If something is cheap, it's less of a financial loss if you try modifying it and it goes wrong. Use cheap things as practice for modification. Also, a I find a lot of things that don't fit quite right, but which can easily be taken in, and things that are hideous made of lovely material that I want to chop up and turn into something else. Don't think of charity shop finds as always having to be "ready made" fashion, but as a source of inspiration and material for crafting projects. 

♲ Check around Halloween
If you live in an area where Halloween is widely celebrated, it is worth while looking in charity shops around that time. A lot of shops hold back their "witchier" and more Gothic items, including some made-for-Goth items, until Halloween because they are more likely to sell, and sell to a wider audience, at this time of year. Of course, you may have to rummage through festive tat, but you are likely to find diamonds in the rough, so to speak, and pick up a few wonderfully Gothic pieces our of all the more mundane black and the costumes. Be wary of quality, and try and steer away from most items designed as costumes, although some pieces are good enough quality to wear every day. 

♲ Donate your old Goth clothes to charity.
I understand that some may feel under financial pressure to sell on things that might no longer fit or be appealing, but if you can spare it, donate your old Goth clothes to charity shops, where not only can other Goths on a budget pick up a sought-after bargain, but where your donation is raising money for a good cause. Of course, pick your charity shop wisely, as some are better run and more directly helpful than others.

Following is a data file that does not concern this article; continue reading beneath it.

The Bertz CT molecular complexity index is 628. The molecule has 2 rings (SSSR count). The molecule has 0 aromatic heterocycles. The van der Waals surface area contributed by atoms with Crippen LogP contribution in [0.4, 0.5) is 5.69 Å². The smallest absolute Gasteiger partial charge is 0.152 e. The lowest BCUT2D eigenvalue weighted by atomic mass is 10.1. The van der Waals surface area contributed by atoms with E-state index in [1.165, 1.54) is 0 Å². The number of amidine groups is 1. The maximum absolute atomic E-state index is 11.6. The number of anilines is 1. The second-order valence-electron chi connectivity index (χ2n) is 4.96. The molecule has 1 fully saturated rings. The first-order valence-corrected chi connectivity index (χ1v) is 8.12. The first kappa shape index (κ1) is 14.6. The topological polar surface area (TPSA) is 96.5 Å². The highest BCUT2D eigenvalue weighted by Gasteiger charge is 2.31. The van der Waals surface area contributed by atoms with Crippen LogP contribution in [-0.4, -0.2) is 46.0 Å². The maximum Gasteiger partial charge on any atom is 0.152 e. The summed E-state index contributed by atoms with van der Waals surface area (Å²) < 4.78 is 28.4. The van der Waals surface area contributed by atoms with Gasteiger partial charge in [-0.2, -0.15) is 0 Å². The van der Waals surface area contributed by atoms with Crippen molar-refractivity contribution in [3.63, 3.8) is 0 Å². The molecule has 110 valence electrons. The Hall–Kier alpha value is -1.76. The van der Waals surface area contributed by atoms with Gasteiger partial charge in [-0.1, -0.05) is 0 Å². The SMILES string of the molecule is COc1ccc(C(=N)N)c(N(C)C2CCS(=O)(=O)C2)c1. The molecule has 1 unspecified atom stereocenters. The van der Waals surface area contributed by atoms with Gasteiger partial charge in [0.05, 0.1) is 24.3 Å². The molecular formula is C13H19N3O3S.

♲ Look for accessories as well as clothes
Some of my favourite shoes, belts, spiked cuffs and lace/mesh gloves have all come from charity shops. In fact, the purple lace gloves I am wearing right now came from a charity shop. Don't limit yourself to scouring the clothes racks, but also check amongst the accessories for sale. I get a LOT of my accessories second-hand, mostly from charity shops, but also eBay. Sometimes accessories aren't displayed as well, and are literally jumbled together in a tub or basket, so this might take some literal rummaging. 

♲ ...And Gothic home-ware.
Black wrought-iron candle-holders,  purple candles, resin skulls, dark vases and even some velvet cushions; these are all things I've found in charity shops that I currently decorate my home. A lot of house clearance stuff goes to charity shops when sorting through it and selling it would be too time-consuming for the person being rid, so all sorts of things can be found. Have a good look, always assess quality carefully and you can find some fabulous things to treasure.